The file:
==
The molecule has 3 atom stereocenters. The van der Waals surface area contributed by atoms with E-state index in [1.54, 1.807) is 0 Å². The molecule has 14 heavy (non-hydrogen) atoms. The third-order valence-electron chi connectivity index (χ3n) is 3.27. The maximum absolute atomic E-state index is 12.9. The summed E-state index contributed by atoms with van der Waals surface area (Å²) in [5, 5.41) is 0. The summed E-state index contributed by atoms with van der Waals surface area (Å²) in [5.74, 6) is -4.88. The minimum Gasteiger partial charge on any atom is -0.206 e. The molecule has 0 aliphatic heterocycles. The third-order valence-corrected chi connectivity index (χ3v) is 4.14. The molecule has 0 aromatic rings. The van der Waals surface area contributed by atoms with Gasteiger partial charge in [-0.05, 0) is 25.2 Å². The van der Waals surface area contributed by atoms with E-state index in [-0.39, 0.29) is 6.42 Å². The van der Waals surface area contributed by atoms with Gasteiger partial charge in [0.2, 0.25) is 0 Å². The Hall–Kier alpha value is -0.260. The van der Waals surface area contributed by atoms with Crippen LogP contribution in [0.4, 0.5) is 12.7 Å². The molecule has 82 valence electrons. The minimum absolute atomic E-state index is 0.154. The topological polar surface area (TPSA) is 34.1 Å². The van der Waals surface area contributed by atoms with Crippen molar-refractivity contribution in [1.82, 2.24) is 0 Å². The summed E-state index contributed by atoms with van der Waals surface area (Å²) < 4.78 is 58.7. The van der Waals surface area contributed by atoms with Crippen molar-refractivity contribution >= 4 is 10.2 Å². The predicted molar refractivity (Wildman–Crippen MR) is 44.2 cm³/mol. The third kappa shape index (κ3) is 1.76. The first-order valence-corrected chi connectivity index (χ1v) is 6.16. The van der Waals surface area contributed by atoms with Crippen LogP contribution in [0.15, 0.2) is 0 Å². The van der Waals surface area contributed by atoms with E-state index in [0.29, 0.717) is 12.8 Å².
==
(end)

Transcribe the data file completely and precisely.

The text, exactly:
The molecule has 3 atom stereocenters. The van der Waals surface area contributed by atoms with E-state index in [1.54, 1.807) is 0 Å². The molecule has 14 heavy (non-hydrogen) atoms. The third-order valence-electron chi connectivity index (χ3n) is 3.27. The maximum absolute atomic E-state index is 12.9. The summed E-state index contributed by atoms with van der Waals surface area (Å²) in [5, 5.41) is 0. The summed E-state index contributed by atoms with van der Waals surface area (Å²) in [5.74, 6) is -4.88. The minimum Gasteiger partial charge on any atom is -0.206 e. The molecule has 0 aliphatic heterocycles. The third-order valence-corrected chi connectivity index (χ3v) is 4.14. The molecule has 0 aromatic rings. The van der Waals surface area contributed by atoms with Gasteiger partial charge in [-0.05, 0) is 25.2 Å². The van der Waals surface area contributed by atoms with E-state index in [-0.39, 0.29) is 6.42 Å². The van der Waals surface area contributed by atoms with Gasteiger partial charge in [0.2, 0.25) is 0 Å². The Hall–Kier alpha value is -0.260. The van der Waals surface area contributed by atoms with Crippen LogP contribution in [0.4, 0.5) is 12.7 Å². The molecule has 82 valence electrons. The minimum absolute atomic E-state index is 0.154. The topological polar surface area (TPSA) is 34.1 Å². The van der Waals surface area contributed by atoms with Crippen molar-refractivity contribution in [1.82, 2.24) is 0 Å². The summed E-state index contributed by atoms with van der Waals surface area (Å²) < 4.78 is 58.7. The van der Waals surface area contributed by atoms with Crippen molar-refractivity contribution >= 4 is 10.2 Å². The predicted molar refractivity (Wildman–Crippen MR) is 44.2 cm³/mol. The third kappa shape index (κ3) is 1.76. The first-order valence-corrected chi connectivity index (χ1v) is 6.16. The van der Waals surface area contributed by atoms with Crippen LogP contribution in [0.15, 0.2) is 0 Å². The van der Waals surface area contributed by atoms with E-state index in [0.29, 0.717) is 12.8 Å².